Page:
Gov’t Shutdown Costs Creep To $11B


A new report says that the government shutdown has cost the country about $11 billion in gross domestic product — and will impact the United States’ economic growth for the rest of the year.

In a report released on Monday (January 28), the Congressional Budget Office said that while around $8 billion of the funds lost will be recovered as employees return to work, $3 billion (or 0.02 percent of gross domestic product in 2019) will never be recovered.

“As a result of reduced economic activity, the CBO estimates, real (that is, inflation-adjusted) gross domestic product (GDP) in the fourth quarter of 2018 was reduced by $3 billion (in 2019 dollars) in relation to what it would have been otherwise,” according to the report. “In the first quarter of 2019, the level of real GDP is estimated to be $8 billion lower than it would have been — an effect reflecting both the five-week partial shutdown and the resumption in economic activity once funding resumed.”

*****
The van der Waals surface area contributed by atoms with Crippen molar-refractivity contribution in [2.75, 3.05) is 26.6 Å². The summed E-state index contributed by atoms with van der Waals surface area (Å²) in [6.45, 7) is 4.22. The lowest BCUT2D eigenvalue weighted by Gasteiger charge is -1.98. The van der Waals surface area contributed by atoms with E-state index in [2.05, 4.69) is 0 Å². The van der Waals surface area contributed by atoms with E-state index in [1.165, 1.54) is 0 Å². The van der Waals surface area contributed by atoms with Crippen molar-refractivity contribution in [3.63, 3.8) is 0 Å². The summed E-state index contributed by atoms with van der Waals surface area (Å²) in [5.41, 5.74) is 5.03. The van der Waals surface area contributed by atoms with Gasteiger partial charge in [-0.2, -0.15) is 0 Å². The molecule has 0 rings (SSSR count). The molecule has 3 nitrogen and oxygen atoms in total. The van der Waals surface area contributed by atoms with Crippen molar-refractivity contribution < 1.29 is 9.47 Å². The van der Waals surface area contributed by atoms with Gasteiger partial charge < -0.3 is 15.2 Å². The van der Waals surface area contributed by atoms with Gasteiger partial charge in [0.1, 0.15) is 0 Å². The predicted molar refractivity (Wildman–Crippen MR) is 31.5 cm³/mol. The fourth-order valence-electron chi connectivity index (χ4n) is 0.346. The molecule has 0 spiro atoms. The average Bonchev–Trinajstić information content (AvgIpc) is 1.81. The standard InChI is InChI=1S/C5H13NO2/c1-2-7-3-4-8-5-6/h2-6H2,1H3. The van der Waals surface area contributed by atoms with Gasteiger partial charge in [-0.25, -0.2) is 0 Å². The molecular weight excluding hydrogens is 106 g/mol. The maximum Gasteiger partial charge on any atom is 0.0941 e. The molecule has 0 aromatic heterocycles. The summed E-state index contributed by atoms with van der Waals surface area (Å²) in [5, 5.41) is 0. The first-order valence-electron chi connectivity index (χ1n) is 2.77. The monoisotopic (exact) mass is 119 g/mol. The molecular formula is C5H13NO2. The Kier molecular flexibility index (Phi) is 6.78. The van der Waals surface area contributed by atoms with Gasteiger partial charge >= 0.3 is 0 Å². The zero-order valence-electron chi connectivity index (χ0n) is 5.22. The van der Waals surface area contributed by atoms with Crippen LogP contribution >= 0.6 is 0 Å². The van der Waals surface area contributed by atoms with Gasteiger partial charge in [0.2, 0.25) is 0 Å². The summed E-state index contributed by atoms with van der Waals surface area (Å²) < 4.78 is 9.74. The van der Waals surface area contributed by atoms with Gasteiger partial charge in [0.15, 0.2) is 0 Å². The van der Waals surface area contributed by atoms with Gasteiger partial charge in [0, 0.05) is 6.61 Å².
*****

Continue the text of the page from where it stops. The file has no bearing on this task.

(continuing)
But the shutdown will have larger implications on the economy, most notably a fall in consumer spending due to unpaid federal workers reducing their expenses. And although federal employees will receive back pay now that the government is back at work, most contractors will not.

“When you do this sort of thing, you affect the morale of federal workers, and it may have an impact on the quality of federal workers going forward,” said CBO Director Keith Hall in a briefing with reporters, according to CNN.

Earlier this month, Federal Reserve Chairman Jay Powell warned that an extended government shutdown could be damaging to the U.S. economy. He added that the shutdown would make it more difficult for the Fed to analyze the economy’s health because certain agencies tasked with monitoring the economy were also affected.

The Bureau of Economic Analysis, for example, was scheduled to put out its first estimate for fourth quarter GDP this week, but those plans are now indefinitely delayed.